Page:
Magazine article American Libraries

A Couple of Codicils about San Francisco

Magazine article American Libraries

A Couple of Codicils about San Francisco

Article excerpt

Walt Crawford says some very sensible things in his recent meditation, "The Card Catalog and Other Digital Controversies," (AL, Jan., p. 52-58). I was flattered to discover myself likened to a "shaggy beast from the forgotten past." At the risk of further beastliness, I would like to add a couple of codicils to his article.

Crawford says that I made "questionable claims about the dereliction to the book collection" of the San Francisco Public Library. My claim was that during the tenure of Kenneth Dowlin (city librarian from 1987 until 1997), the library discarded over 200,000 books. If anything, that number is overly cautious; it understates the severity of the damage the library sustained. It is based on the best estimates of librarians and other staff members who worked at the library and who saw city DPW trucks full of books regularly drive off to the dump. There were two periods of extremely heavy and indiscriminate weeding: one just after the earthquake in 1987, and one in 1995-1996, prompted by the panic-stricken, eleventh-hour revelation that the new building didn't have the capacity to hold the existing collection.

My article in the New Yorker offered estimates and not hard numbers, because unfortunately estimates were what I had to work with. The library's automation services department deleted all but the last "Purge of Items Declared Withdrawn" report from its file server, and apparently kept no backups. Still, that last 1996 purge report (which I had to sue the library in order to download) is plenty chilling on its own. In it are approximately 140,000 books, and 19,000 of them represent the last copy of an edition in the library system at the time it was removed. No "routine library procedure" sort of justification can possibly explain why my random scroll through the last-copy discard list, incomplete as it is, would rum up titles like Bennett Cerf's Reading for Pleasure, Hugo Grotius's Freedom of the Seas in a 1916 Oxford University Press edition, Victor Hugo's Actes et Paroles in a 19th-century multivolume Quantin edition, The Natives of Northern India (1907), and A Child's Garden of Verses for the Revolution (Grove Press, 1970). All these books are now gone from the library. The 164th numbered copy (out of 400) of a Chiswick Press edition of the works of Thomas Campion, published in 1889, is in the Purge Report, because the book was processed for discard, but it was one of thousands saved at the last minute by the rearguard action of several heroic librarians.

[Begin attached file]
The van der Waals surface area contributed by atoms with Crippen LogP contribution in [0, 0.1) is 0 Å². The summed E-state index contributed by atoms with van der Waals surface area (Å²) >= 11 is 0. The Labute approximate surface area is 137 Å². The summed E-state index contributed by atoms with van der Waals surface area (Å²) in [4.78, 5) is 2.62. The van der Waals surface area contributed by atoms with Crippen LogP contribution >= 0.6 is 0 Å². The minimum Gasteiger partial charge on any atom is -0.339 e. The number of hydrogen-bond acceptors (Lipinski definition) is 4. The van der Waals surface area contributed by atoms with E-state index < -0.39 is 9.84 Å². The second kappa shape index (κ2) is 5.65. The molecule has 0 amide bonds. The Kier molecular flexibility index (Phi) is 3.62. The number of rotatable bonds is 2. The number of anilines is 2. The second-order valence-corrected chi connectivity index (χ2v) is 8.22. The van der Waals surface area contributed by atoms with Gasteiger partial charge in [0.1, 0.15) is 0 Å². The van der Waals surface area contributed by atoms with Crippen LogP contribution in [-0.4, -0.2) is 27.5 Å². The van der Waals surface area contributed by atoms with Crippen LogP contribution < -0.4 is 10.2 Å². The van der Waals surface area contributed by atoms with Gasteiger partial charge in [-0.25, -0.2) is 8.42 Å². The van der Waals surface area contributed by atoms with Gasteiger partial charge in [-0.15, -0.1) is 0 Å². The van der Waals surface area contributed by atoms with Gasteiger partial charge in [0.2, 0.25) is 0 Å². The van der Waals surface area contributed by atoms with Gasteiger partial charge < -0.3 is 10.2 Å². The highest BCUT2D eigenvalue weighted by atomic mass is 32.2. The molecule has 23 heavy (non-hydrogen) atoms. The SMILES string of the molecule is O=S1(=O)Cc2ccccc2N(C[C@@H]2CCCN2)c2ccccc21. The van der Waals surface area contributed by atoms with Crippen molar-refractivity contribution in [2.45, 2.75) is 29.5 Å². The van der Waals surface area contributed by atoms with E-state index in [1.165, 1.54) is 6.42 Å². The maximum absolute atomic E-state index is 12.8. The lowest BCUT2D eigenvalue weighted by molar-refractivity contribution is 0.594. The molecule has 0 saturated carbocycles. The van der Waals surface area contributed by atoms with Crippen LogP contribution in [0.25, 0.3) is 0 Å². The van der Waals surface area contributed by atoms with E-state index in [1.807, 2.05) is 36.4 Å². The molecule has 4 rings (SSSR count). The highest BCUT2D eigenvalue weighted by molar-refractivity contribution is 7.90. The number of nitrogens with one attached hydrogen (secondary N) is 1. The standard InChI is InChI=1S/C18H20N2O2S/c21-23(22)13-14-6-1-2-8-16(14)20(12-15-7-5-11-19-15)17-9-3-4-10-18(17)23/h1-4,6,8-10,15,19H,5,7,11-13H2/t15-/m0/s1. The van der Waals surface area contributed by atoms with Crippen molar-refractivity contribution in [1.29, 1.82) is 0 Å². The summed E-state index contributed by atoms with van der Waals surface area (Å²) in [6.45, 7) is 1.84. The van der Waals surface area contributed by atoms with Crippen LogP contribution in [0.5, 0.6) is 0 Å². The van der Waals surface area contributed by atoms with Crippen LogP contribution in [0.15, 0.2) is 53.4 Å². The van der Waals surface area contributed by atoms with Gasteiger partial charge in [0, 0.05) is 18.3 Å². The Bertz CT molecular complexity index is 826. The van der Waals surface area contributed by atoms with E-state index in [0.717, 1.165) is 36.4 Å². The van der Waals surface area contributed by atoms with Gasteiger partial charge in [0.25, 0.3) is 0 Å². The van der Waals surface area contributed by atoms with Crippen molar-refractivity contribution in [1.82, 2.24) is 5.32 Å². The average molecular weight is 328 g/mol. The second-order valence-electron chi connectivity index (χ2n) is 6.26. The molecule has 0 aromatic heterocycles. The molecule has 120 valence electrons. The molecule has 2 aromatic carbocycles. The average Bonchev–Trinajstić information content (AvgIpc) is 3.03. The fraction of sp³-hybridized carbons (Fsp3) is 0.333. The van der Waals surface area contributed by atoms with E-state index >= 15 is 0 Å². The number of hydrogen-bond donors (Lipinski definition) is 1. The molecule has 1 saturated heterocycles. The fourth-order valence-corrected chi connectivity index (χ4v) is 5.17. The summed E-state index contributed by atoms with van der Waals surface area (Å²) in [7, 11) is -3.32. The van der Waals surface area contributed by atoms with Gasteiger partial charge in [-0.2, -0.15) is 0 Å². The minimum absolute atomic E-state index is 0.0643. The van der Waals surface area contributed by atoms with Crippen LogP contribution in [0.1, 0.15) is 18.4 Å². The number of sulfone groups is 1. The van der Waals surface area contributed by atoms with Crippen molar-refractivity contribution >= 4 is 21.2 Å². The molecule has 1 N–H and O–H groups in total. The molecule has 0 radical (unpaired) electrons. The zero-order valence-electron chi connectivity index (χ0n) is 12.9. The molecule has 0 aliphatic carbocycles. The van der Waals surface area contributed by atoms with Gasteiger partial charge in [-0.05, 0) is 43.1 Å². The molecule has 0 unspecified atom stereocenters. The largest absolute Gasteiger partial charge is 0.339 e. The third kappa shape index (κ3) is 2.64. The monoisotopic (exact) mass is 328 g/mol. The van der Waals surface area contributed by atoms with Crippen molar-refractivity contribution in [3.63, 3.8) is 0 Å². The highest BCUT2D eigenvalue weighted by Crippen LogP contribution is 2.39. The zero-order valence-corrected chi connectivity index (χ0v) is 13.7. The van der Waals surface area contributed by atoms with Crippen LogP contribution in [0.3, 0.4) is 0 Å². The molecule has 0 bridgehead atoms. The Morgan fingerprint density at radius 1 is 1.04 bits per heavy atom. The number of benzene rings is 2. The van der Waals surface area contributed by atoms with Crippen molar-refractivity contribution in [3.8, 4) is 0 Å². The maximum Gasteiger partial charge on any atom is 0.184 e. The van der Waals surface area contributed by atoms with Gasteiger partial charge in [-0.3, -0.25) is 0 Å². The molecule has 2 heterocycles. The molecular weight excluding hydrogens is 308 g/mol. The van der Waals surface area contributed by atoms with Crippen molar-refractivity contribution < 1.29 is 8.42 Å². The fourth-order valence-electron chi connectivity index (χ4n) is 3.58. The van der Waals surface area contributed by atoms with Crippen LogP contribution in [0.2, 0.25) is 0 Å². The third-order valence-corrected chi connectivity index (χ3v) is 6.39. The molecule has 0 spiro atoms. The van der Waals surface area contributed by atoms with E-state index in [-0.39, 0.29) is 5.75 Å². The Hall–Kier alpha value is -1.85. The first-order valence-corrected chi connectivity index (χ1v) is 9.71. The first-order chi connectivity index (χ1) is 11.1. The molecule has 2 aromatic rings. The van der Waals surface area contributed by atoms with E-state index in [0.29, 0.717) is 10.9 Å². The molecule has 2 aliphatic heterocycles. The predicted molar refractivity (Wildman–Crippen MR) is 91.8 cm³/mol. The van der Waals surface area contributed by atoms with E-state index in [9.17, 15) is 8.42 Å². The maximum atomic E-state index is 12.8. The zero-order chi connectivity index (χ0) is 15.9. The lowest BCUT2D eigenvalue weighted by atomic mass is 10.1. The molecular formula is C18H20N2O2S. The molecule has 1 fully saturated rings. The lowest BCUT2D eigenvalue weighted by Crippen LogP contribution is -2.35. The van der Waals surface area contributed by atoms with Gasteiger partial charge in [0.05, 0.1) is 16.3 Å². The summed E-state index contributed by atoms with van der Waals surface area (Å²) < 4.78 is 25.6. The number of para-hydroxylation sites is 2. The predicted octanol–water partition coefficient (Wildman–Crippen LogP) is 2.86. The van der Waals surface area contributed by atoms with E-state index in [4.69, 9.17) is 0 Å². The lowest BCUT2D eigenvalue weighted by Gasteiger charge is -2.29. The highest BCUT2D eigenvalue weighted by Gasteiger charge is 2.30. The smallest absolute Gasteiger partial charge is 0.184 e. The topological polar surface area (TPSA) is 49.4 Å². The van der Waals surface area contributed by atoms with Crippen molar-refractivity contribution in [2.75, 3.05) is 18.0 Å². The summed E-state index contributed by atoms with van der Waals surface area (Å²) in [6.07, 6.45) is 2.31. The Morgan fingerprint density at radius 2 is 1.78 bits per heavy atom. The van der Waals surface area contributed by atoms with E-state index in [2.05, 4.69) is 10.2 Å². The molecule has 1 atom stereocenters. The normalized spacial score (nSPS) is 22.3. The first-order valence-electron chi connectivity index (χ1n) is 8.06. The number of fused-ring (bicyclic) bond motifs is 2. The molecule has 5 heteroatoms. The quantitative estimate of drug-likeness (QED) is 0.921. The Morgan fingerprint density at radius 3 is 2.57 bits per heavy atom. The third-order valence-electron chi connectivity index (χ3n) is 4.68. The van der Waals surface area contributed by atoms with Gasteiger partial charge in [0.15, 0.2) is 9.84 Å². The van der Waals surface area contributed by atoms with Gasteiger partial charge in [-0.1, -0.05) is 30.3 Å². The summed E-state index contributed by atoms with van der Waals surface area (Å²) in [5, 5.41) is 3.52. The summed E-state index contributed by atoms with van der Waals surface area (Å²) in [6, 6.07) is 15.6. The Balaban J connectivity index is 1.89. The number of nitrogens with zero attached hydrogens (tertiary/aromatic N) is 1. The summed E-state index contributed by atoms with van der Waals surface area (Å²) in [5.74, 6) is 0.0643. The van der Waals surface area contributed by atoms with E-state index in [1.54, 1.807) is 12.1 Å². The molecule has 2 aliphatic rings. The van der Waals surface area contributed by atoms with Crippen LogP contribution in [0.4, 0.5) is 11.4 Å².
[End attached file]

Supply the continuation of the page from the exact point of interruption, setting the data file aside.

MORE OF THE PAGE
A small fortune squandered

The library has still not complied with a legal request to furnish memos and reports relating to the 1995-96 weeding. Staff members forwarded me e-mail from the then-chief of the Main Library, Kathy Page, to her department heads, saying that she was preparing to supply the relevant "documentation [they] have on file" - but it was never sent. Perhaps it was destroyed. Had the library not thrown it away, The Dynamics of Bureaucracy by Peter Blau might have offered some insight into the ongoing effort to cover up what went on.

Dowlin himself is gone, but Page, who was responsible for the worst of the weeding directives, is still consulting for the library. Steven Coulter, who, as head of the (non-elective) Library Commission, oversaw the whole building debacle, is still determining library policy. Coulter is also a senior executive at Pacific Bell, a major vendor to the library. …

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